Mises Daily
June 04, 2013
by Hans-Hermann Hoppe

The State

Conventionally, the state is defined as an agency with two unique characteristics. First, it is a compulsory territorial monopolist of ultimate decision-making (jurisdiction). That is, it is the ultimate arbiter in every case of conflict, including conflicts involving itself. Second, the state is a territorial monopolist of taxation. That is, it is an agency that unilaterally fixes the price citizens must pay for its provision of law and order.

Predictably, if one can only appeal to the state for justice, justice will be perverted in favor of the state. Instead of resolving conflict, a monopolist of ultimate decision-making will provoke conflict in order to settle it to his own advantage. Worse, while the quality of justice will fall under monopolistic auspices, its price will rise. Motivated like everyone else by self-interest but equipped with the power to tax, the state agents’ goal is always the same: to maximize income and minimize productive effort.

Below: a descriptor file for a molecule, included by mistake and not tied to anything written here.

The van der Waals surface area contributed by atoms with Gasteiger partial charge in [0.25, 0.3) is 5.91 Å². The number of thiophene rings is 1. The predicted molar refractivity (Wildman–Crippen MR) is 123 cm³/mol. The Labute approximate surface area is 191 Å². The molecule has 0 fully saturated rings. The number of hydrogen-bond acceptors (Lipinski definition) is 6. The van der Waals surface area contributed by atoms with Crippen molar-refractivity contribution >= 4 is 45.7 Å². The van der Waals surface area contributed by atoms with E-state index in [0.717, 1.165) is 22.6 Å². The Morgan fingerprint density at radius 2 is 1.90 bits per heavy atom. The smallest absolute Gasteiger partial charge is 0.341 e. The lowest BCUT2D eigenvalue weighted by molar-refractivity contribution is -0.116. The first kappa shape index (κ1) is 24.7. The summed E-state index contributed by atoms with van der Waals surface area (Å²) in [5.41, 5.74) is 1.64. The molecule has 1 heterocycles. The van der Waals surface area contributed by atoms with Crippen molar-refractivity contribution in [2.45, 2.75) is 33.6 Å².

State, War, and Imperialism

Instead of concentrating on the internal consequences of the institution of a state, however, I will focus on its external consequences, i.e., foreign rather than domestic policy.

For one, as an agency that perverts justice and imposes taxes, every state is threatened with “exit.” Especially its most productive citizen may leave to escape taxation and the perversions of law. No state likes this. To the contrary, instead of seeing the range of control and tax base shrink, state agents prefer that they be expanded. Yet this brings them in conflict with other states. Unlike competition between “natural” persons and institutions, however, the competition between states is eliminative. That is, there can be only one monopolist of ultimate decision-making and taxation in any given area. Consequently, the competition between different states promotes a tendency toward political centralization and ultimately one single world state.

Further, as tax-funded monopolists of ultimate decision-making, states are inherently aggressive institutions. Whereas “natural” persons and institutions must bear the cost of aggressive behavior themselves (which may well induce them to abstain from such conduct), states can externalize this cost onto their taxpayers. Hence, state agents are prone to become provocateurs and aggressors and the process of centralization can be expected to proceed by means of violent clashes, i.e., interstate wars.

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